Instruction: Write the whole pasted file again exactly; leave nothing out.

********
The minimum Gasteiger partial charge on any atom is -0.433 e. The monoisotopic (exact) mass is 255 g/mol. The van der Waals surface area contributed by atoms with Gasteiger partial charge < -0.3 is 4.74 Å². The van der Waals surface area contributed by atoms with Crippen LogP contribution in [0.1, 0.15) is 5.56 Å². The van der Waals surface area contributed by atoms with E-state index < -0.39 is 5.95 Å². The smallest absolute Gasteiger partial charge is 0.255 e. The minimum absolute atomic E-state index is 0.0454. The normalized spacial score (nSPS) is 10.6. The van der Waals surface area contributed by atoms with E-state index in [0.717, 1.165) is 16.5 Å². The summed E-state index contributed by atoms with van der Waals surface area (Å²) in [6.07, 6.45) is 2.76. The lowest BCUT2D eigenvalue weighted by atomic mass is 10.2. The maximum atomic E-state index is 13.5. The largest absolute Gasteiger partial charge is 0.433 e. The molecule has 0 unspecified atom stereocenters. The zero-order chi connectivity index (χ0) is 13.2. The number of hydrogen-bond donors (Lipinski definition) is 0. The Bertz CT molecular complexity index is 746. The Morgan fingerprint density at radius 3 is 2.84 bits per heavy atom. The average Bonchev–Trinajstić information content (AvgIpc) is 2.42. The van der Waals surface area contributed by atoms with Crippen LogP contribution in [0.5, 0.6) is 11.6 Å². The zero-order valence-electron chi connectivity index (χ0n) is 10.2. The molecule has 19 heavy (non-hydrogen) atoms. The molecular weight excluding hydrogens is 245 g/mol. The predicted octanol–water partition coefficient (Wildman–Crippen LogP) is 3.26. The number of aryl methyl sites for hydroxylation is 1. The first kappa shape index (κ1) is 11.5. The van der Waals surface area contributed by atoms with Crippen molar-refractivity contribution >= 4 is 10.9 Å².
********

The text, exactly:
The minimum Gasteiger partial charge on any atom is -0.433 e. The monoisotopic (exact) mass is 255 g/mol. The van der Waals surface area contributed by atoms with Gasteiger partial charge < -0.3 is 4.74 Å². The van der Waals surface area contributed by atoms with Crippen LogP contribution in [0.1, 0.15) is 5.56 Å². The van der Waals surface area contributed by atoms with E-state index < -0.39 is 5.95 Å². The smallest absolute Gasteiger partial charge is 0.255 e. The minimum absolute atomic E-state index is 0.0454. The normalized spacial score (nSPS) is 10.6. The van der Waals surface area contributed by atoms with E-state index in [0.717, 1.165) is 16.5 Å². The summed E-state index contributed by atoms with van der Waals surface area (Å²) in [6.07, 6.45) is 2.76. The lowest BCUT2D eigenvalue weighted by atomic mass is 10.2. The maximum atomic E-state index is 13.5. The largest absolute Gasteiger partial charge is 0.433 e. The molecule has 0 unspecified atom stereocenters. The zero-order chi connectivity index (χ0) is 13.2. The number of hydrogen-bond donors (Lipinski definition) is 0. The Bertz CT molecular complexity index is 746. The Morgan fingerprint density at radius 3 is 2.84 bits per heavy atom. The average Bonchev–Trinajstić information content (AvgIpc) is 2.42. The van der Waals surface area contributed by atoms with Crippen LogP contribution in [0.5, 0.6) is 11.6 Å². The zero-order valence-electron chi connectivity index (χ0n) is 10.2. The molecule has 19 heavy (non-hydrogen) atoms. The molecular weight excluding hydrogens is 245 g/mol. The predicted octanol–water partition coefficient (Wildman–Crippen LogP) is 3.26. The number of aryl methyl sites for hydroxylation is 1. The first kappa shape index (κ1) is 11.5. The van der Waals surface area contributed by atoms with Crippen molar-refractivity contribution >= 4 is 10.9 Å².